The researchers concluded that the “dietary intervention improves depression, anxiety, and productivity” in their paper.
Plant-based diet also reduced weight, cholesterol and diabetes risk
The research also found that the plant-based diet resulted in several other health parameters, including significant weight loss and better cholesterol and HbA1C levels.
This part of the study, published in 2013, found that LDL-cholesterol – the “bad” lipoprotein form – fell by 13 mg/dl in the plant-based group but only 1.7 mg/dl in the control group – a difference of more than 700% or seven times. Meanwhile, HbA1C levels – a marker for diabetes risk – fell by 0.7% in the plant-based group, while only falling 0.1% in the control diet group.
The plant-based diet group also lost an average of 2.9 kilograms during the 18 weeks – equivalent to over six pounds. The control group had practically no weight loss – less than 1/6 of one pound on average. Many of the subjects gained weight on the control diet.
Two of the subjects lost more than 40 pounds during the four and a half months. The average BMI drop was a little over 1 kg/m2 for the plant-based group and close to nil for the control group.
The plant-based diet group also had a reduction in blood pressure. One of the study’s authors, Susan Levin, M.S., R.D. stated:
“GEICO’s workplace nutrition program helped employees lose weight and reduce blood pressure and cholesterol levels.”
The plant-based diet plan also reduced sick days for the workers and increased productivity at work. The researchers stated:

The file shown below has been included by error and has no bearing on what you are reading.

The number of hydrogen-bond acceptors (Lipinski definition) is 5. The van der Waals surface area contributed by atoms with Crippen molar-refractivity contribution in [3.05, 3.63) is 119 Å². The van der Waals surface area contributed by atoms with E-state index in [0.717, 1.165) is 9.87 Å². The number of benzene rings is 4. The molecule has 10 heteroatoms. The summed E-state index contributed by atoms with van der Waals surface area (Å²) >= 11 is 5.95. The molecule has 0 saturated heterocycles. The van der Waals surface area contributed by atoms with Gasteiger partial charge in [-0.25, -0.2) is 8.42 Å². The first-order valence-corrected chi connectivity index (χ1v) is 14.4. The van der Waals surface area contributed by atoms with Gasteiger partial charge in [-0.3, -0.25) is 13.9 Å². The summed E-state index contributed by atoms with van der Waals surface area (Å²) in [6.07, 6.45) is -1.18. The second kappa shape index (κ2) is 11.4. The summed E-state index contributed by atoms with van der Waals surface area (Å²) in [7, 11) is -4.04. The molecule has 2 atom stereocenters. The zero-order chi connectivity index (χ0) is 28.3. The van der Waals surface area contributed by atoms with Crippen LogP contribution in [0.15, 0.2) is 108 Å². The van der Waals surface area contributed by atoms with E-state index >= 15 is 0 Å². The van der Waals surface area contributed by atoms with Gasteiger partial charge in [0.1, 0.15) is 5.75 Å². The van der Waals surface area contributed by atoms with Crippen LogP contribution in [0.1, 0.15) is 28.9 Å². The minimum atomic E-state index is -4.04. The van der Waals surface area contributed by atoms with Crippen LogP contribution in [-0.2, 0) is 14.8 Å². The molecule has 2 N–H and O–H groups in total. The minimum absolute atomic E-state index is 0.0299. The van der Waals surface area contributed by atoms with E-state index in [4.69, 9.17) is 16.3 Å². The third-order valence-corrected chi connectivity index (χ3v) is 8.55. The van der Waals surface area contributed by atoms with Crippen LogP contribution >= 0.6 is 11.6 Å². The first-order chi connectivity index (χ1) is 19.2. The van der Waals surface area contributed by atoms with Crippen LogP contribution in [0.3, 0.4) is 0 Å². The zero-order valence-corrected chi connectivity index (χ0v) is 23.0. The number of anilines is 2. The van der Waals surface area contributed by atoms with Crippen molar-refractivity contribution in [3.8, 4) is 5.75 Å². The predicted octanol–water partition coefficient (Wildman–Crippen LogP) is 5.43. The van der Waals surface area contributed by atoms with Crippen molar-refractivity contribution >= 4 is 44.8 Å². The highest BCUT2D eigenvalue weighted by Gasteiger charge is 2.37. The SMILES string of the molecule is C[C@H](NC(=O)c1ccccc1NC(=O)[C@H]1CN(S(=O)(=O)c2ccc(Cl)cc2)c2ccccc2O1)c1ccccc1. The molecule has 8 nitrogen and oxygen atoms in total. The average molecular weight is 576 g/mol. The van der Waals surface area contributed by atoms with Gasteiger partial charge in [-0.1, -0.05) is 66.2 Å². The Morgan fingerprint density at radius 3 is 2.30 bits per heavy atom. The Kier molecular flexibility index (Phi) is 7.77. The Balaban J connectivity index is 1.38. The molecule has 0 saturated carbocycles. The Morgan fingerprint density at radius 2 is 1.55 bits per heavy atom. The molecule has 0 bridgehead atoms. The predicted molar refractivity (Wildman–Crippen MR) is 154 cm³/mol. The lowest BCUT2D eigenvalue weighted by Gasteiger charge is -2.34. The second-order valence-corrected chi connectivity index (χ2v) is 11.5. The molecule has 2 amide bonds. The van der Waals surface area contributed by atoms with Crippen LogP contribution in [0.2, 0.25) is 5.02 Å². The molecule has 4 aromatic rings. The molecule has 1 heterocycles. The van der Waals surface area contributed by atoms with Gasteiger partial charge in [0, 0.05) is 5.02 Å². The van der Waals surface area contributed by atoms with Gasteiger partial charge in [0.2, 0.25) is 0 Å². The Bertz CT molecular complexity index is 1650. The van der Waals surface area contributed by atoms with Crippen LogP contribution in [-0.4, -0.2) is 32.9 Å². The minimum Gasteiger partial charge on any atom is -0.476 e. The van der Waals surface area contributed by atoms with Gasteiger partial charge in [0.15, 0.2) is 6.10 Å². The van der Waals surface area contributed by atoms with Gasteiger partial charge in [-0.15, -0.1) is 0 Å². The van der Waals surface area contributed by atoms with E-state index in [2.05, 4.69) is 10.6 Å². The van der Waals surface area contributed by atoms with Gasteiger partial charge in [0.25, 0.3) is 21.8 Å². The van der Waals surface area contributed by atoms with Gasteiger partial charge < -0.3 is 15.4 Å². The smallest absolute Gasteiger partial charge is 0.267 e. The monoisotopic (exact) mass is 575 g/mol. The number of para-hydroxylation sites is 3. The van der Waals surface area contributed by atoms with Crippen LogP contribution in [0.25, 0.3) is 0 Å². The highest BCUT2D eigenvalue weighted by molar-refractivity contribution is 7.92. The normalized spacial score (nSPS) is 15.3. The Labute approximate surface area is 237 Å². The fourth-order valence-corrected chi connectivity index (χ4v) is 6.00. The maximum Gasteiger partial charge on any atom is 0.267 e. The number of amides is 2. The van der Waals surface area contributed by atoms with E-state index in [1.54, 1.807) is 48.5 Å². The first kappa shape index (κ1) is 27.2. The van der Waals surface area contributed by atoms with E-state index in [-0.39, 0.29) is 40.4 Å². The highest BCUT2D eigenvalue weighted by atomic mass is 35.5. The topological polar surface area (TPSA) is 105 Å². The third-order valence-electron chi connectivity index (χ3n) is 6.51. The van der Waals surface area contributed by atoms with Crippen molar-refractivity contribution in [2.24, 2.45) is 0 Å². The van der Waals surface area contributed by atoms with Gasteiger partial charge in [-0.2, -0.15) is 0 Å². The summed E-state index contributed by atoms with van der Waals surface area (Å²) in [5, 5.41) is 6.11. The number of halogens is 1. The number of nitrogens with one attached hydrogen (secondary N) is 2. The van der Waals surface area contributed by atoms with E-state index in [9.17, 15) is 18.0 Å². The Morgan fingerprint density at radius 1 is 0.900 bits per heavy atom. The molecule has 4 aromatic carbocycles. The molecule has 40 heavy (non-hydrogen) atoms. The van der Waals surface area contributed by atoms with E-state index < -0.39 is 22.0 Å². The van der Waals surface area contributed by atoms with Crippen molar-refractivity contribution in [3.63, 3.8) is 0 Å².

“Employers may be motivated to provide obesity-related interventions, because they often assume financial liability for health outcomes and costs. Epidemiologic studies have shown that populations consuming low-fat, plant-based diets reduce body weight, improve plasma lipid concentrations, reverse coronary atherosclerosis, and improve type 2 diabetes management.”
This and other studies have shown that plant-based foods are alkaline in nature, and thus reduce the formation and damage of free radicals, which can produce a variety of mental and physical disorders as we age.
Plant-based foods neutralize these free radicals because plants produce antioxidants in order to protect themselves from the onslaught of environmental toxins. These antioxidants transfer to us through these foods.
Agarwal U, Mishra S, Xu J, Levin S, Gonzales J, Barnard ND. A Multicenter Randomized Controlled Trial of a Nutrition Intervention Program in a Multiethnic Adult Population in the Corporate Setting Reduces Depression and Anxiety and Improves Quality of Life: The GEICO study. Am J Health Promot. 2014 Feb 13.
Mishra S, Xu J, Agarwal U, Gonzales J, Levin S, Barnard ND. A multicenter randomized controlled trial of a plant-based nutrition program to reduce body weight and cardiovascular risk in the corporate setting: the GEICO study. Eur J Clin Nutr. 2013 Jul;67(7):718-24. doi: 10.1038/ejcn.2013.92.